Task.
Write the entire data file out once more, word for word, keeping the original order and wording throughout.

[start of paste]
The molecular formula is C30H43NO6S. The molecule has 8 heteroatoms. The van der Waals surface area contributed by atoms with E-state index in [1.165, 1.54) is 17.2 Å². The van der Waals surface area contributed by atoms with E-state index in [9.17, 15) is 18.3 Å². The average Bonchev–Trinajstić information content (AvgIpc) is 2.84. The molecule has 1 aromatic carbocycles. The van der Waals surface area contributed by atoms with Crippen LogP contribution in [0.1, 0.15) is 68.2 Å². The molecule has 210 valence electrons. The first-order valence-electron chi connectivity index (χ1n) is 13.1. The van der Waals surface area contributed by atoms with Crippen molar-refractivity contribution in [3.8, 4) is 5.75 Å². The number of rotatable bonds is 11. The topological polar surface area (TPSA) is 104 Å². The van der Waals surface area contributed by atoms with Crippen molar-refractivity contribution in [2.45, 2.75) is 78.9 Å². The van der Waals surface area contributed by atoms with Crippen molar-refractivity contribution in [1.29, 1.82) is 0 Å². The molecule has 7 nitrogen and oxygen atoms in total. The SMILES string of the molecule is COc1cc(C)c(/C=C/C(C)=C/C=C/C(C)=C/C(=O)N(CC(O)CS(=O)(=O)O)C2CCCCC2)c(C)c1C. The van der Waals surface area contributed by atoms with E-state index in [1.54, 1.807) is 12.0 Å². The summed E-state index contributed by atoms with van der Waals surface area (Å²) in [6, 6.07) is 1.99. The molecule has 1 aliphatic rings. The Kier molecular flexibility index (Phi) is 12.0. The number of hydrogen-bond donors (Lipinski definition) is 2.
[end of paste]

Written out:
The molecular formula is C30H43NO6S. The molecule has 8 heteroatoms. The van der Waals surface area contributed by atoms with E-state index in [1.165, 1.54) is 17.2 Å². The van der Waals surface area contributed by atoms with E-state index in [9.17, 15) is 18.3 Å². The average Bonchev–Trinajstić information content (AvgIpc) is 2.84. The molecule has 1 aromatic carbocycles. The van der Waals surface area contributed by atoms with Crippen LogP contribution in [0.1, 0.15) is 68.2 Å². The molecule has 210 valence electrons. The first-order valence-electron chi connectivity index (χ1n) is 13.1. The van der Waals surface area contributed by atoms with Crippen molar-refractivity contribution in [3.8, 4) is 5.75 Å². The number of rotatable bonds is 11. The topological polar surface area (TPSA) is 104 Å². The van der Waals surface area contributed by atoms with Crippen molar-refractivity contribution in [2.45, 2.75) is 78.9 Å². The van der Waals surface area contributed by atoms with Crippen molar-refractivity contribution in [1.29, 1.82) is 0 Å². The molecule has 7 nitrogen and oxygen atoms in total. The SMILES string of the molecule is COc1cc(C)c(/C=C/C(C)=C/C=C/C(C)=C/C(=O)N(CC(O)CS(=O)(=O)O)C2CCCCC2)c(C)c1C. The van der Waals surface area contributed by atoms with E-state index in [1.54, 1.807) is 12.0 Å². The summed E-state index contributed by atoms with van der Waals surface area (Å²) in [6, 6.07) is 1.99. The molecule has 1 aliphatic rings. The Kier molecular flexibility index (Phi) is 12.0. The number of hydrogen-bond donors (Lipinski definition) is 2.